Take the risk: When you’ve failed, you’ve learned something about how to succeed in the future. In fact, failing is such an integral part of success that Pausch liked to give an award for the most spectacular failure to student teams who took big creative risks and failed. He dubbed it the “First Penguin Award”—the name comes from the way one penguin in a flock always jumps into the water ahead of the others, taking the biggest risk of being eaten by predators.
Work hard: Although people often want to avoid work, there’s no benefit to taking a shortcut. The more you work, the more you learn about your subject or pursuit and the bigger the eventual reward. Work is like interest on your savings—it compounds. When Pausch received tenure earlier than is typical, colleagues wanted to know how he’d done it. In reply, he invited them to call him at 10 p.m. at his office on any Friday night—in other words, he worked hard for it.
Show gratitude: When people give you their time and attention, write them a thank-you note. You’ll stand out because thank-you notes are rare, which may benefit you in the future. But more importantly, showing gratitude is a sign of character. If you can’t adequately pay someone back for a kindness, pay it forward. Pausch made a point of showing gratitude in both large and small ways. For instance, he sent cookies to colleagues who reviewed journal articles for him. Also, after receiving tenure, Pausch thanked his research team for their contribution to his success by taking them on a week-long trip to Disney World.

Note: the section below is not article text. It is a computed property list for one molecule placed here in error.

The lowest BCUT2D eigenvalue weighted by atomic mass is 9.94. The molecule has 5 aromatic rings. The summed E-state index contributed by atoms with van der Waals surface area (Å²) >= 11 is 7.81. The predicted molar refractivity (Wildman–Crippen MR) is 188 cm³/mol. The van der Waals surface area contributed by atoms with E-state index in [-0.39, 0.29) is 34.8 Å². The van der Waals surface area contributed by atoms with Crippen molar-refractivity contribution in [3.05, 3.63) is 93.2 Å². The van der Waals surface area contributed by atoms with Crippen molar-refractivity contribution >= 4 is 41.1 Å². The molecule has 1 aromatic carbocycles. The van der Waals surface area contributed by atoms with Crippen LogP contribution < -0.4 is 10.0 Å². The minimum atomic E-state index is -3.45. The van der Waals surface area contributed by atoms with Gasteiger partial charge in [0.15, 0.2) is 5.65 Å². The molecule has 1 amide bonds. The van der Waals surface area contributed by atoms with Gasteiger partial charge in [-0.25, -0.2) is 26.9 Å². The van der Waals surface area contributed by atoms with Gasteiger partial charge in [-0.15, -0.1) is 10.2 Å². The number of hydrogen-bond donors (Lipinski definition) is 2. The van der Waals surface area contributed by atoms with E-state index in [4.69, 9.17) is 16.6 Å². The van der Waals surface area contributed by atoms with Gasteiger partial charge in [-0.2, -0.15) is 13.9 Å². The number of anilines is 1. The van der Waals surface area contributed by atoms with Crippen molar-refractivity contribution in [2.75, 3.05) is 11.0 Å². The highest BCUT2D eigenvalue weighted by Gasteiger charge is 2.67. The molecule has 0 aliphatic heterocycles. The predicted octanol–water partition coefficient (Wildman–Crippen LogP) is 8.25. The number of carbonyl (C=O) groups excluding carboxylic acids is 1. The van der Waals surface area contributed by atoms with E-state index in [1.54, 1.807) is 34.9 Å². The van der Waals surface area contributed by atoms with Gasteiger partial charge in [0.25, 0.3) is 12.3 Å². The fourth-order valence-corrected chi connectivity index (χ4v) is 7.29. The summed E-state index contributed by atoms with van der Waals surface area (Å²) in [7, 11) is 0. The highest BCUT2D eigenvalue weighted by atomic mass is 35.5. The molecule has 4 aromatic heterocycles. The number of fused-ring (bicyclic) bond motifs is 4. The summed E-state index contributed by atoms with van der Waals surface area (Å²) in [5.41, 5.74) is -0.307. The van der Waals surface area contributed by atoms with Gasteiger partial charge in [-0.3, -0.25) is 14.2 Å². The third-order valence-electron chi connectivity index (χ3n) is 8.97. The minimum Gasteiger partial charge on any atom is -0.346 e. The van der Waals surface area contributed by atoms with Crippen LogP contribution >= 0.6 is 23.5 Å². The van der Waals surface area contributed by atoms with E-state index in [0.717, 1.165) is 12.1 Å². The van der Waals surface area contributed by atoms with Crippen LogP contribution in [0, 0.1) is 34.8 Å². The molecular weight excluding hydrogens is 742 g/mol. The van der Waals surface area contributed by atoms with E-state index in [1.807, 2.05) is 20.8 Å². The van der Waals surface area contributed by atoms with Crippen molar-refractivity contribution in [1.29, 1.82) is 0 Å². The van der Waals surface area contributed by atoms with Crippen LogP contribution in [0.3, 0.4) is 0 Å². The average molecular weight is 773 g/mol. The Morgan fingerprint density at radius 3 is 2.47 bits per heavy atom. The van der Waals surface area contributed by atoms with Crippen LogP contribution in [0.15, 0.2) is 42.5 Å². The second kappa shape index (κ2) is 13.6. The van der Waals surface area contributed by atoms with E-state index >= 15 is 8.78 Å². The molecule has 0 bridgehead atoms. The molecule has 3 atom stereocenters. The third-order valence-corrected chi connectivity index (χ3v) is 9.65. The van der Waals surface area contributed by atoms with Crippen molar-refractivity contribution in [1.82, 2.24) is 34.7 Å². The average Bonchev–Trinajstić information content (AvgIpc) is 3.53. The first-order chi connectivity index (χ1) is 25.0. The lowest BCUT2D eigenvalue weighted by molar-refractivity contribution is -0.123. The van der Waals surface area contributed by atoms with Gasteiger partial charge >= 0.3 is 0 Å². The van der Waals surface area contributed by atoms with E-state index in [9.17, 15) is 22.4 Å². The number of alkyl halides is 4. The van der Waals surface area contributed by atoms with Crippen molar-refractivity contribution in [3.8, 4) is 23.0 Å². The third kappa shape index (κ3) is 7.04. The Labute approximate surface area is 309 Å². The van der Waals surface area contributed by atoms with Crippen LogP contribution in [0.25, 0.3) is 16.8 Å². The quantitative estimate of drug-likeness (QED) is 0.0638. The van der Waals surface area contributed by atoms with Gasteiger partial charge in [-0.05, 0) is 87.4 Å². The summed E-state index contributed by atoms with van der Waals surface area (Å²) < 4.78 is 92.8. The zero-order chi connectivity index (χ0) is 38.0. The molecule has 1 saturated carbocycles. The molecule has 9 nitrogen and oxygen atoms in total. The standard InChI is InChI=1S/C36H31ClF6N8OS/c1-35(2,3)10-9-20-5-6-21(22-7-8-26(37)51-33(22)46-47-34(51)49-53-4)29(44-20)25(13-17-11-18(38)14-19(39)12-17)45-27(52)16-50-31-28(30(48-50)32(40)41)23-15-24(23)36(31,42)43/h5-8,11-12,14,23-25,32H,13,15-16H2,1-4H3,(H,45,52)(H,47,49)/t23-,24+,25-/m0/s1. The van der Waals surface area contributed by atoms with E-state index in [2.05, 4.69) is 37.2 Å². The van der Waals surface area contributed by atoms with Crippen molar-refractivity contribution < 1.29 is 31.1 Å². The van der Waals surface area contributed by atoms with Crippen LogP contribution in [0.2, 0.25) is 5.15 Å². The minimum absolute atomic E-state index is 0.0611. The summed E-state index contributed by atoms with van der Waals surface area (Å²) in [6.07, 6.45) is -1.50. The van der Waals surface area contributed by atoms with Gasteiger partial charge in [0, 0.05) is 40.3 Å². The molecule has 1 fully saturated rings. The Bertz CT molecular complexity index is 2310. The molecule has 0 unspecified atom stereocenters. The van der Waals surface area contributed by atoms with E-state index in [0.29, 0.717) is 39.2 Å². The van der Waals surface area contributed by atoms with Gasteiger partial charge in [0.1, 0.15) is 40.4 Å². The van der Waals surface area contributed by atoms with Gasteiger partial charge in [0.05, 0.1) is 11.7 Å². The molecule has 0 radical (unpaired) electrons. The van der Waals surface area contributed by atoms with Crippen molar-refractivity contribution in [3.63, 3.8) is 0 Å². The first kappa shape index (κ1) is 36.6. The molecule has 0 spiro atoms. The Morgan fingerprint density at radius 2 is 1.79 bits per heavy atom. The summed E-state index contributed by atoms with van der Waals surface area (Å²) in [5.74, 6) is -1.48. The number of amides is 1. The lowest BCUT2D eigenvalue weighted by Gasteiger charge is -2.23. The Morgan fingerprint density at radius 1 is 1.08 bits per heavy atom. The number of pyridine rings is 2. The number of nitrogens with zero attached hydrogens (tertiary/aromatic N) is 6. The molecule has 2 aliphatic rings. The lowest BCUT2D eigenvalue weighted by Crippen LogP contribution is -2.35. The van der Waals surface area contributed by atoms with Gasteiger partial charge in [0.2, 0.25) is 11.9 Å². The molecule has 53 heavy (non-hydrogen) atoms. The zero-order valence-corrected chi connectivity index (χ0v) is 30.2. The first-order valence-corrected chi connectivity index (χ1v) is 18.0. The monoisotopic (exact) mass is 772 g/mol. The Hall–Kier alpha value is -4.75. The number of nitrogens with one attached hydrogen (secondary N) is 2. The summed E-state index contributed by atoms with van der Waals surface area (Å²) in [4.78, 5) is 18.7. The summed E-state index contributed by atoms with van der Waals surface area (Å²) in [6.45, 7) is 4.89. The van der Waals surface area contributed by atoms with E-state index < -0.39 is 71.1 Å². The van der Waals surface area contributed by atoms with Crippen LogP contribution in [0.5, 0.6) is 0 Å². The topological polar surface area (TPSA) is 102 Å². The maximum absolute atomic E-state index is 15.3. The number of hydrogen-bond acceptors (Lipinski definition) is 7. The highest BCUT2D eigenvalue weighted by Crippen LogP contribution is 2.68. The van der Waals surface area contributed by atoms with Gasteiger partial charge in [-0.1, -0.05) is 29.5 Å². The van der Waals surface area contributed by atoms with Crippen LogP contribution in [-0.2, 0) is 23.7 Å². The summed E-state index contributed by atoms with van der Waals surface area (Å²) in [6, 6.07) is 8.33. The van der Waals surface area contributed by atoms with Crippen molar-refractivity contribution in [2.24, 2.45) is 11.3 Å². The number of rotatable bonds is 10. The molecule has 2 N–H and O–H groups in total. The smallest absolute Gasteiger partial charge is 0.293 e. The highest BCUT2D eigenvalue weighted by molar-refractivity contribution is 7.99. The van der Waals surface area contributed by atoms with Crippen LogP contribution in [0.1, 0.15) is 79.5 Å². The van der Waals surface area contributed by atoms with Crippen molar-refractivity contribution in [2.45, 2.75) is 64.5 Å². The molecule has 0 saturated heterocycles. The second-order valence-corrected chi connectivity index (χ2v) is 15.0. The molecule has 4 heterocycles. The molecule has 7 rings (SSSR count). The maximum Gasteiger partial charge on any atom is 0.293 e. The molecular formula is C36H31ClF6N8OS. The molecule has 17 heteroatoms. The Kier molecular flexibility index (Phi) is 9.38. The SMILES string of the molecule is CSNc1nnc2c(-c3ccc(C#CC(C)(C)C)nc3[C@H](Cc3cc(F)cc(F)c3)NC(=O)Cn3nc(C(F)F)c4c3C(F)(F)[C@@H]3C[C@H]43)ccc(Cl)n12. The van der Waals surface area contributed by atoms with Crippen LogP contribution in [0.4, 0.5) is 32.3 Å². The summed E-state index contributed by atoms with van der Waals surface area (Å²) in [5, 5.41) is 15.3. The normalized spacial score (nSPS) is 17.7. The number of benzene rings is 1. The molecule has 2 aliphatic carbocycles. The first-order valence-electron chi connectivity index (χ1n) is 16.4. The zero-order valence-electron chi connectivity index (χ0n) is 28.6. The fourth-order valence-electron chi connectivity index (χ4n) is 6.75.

Be both optimistic and realistic: Well-meaning friends sometimes tell cancer patients to be optimistic or their treatments will fail. As a result, when they have setbacks or bad days, patients feel guilty for not being positive enough. However, optimism must be coupled with realism. Pausch believed he could be realistic about his condition, but also be optimistic that he could do things to improve how he felt and continue to find joy in daily life.
The Truth About Dreams
Pausch felt it was important not to impose his own dreams on his children, but to let them discover their own paths. As a professor, he’d counseled many students who had chosen majors that pleased their parents and ended up being miserable. His message was: be what you want to be. Pursue your own dreams and do what brings you joy, regardless of anyone’s expectations.
Achieving your dreams, he said, isn’t so much about chasing them as about living your life in the right way. If you do that, “your dreams will come to you.”
Randy Pausch died on July 25, 2008, at age 47.
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- What Randy Pausch's philosophy of life was
- How a professor with only months to live recounted his life's experiences and lessons
- How a computer science professor ended up on a secret project with Disney